How to install the Palisade shower kit, waterproof and grout-free tiles that install similar to laminate flooring.
We’ve been working FOREVER on finishing the roughed-in bathroom in our basement. I ordered a lot of the supplies for it LAST November and the project kept getting pushed back. We finally hired someone to finish the shower pan as we got stuck on this step, but I wanted to install the shower tiles myself. I opted to install the Palisade Wall Panel shower kit, which didn’t require grout and was easy to cut. Today I’m going to show you how easy it is to install. Many thanks to DIY Decor Store for Sponsoring this post and providing the products.
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Many thanks to the DIY Decor Store for sponsoring this post and providing some of the supplies for the project!
How to Install the Palisade Shower Kit
This kit is very easy to install and it’s similar to the Dumawall Kit that I installed in my kids’ bathroom. The tiles are thinner though, similar to laminate flooring, and I love the look of them.
- (1 Kit) Palisade Wall Planks, Natural Oak Shower Kit (SKU 53381)
- Loctite Power Grip adhesive
- Caulking Gun: I used a manual one, but this Ryobi caulk gun would be MUCH easier with the hard to push out adhesive.
- Flooring Tapping Bar
- Utility Knife with extra blades
Note that the kit comes with clear caulk. White caulk would be fine above and below the wall, but make sure you’re using a clear caulk for between the planks or else the seams will look bad.
I’m going to give you the instructions for a shower similar to mine. This has one true corner vs. the two that a standard size bathtub would have. Please read the instruction manual in your Palisade Wall Plank/Shower Kit for full instructions and to ensure you follow them for your specific shower layout.
Installing the Corner Trim
As I only had one corner, I started my shower walls by installing the inner corner trim piece, cut to the correct height, in the corner of the shower. I recommend using an adhesive such as Loctite Power Grip adhesive for the trim pieces. Once that corner trim piece is adhered, you can start installing your wall plants, ensuring that you fill in the gaps inside the corner trim with caulk.
Cutting Palisade Planks
- These planks cut easily using a utility knife and a speed square. You score the line, then snap the planks in two.
- Make sure to cut the correct end. You want to leave the tongue and groove in the correct spots… the cut ends (“raw ends”) should only be on the very bottom or top of the shower walls. Likewise, ensure that the tongue and groove on the long sides of the planks is correct as well.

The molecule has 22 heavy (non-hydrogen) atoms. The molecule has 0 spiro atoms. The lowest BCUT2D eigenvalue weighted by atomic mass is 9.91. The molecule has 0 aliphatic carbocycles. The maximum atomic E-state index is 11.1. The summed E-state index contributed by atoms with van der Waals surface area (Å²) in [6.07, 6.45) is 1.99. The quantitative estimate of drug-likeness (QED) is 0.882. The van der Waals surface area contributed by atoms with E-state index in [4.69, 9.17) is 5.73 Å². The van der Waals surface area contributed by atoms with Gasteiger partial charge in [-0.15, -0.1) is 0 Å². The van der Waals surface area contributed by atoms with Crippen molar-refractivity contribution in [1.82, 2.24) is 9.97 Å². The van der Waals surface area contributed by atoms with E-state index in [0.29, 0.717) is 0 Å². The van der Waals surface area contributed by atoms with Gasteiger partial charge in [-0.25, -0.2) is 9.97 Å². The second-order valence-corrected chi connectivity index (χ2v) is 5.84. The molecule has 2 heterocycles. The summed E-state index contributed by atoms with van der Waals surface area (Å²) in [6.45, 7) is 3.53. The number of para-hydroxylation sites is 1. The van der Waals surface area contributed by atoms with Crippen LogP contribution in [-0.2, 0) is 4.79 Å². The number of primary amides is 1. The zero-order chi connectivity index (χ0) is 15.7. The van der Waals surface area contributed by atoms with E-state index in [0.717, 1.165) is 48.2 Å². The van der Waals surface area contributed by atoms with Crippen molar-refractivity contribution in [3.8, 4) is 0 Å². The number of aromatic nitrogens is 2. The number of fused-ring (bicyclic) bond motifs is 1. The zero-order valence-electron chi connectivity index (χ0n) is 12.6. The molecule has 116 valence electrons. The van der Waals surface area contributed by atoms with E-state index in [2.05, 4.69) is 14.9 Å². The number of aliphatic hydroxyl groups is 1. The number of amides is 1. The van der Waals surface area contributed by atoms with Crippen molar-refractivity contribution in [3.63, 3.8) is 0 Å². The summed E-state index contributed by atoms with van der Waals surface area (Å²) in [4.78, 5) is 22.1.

- When cutting out an area for the faucet and shower head, you can draw the lines out and cut them with a Jigsaw.
- You want to ensure that you follow a pattern for the planks. For example, my bottom plank for my first column was 21.5″ then I had a full plank, and the top plank was the size of the gap between the middle plank and the ceiling. The first piece of the second column was 31″ tall, then a full plank, then another plank that was cut to the size of the gap between the middle plank and the ceiling. I repeated this pattern.
Installing the Planks
Installing the planks is relatively straight forward. I worked my way out from the corner trim, starting on the bottom left. I cut the first plank, added adhesive to the back and added caulk to the gap in the corner trim. Then I slid the plank into place.
After I used a full plank on top of it, making sure the tongue and groove inserted properly into each other. Again- I used caulk along the seams and adhesive on the back of the plank.
Any excess caulk or adhesive was wiped away with a wet paper towel. I completed each column before moving on to the next column.
If you’re having trouble sliding the planks into place fully, you can use a tapping bar (used for installing laminate flooring) and a mallet to help slide the planks into the correct position. Just make sure the tongue and groove is inserted properly because using the bar and mallet.
- The shower kit adhesive works fine for most of the planks, but a faster drying adhesive such as Loctite Power Grip adhesive is easier for installing trim pieces and small pieces of plank.
Installing the J Trim Along the Exterior
The J Trim is the last step and it applied to the outside edges of the wall tiles. You’ll add adhesive to the back of the J-Trim, and add caulk to the inner groove where the tiles will be inserted.
You’ll caulk the top (near the ceiling) and bottom (near the floor) instead of using a trim piece.
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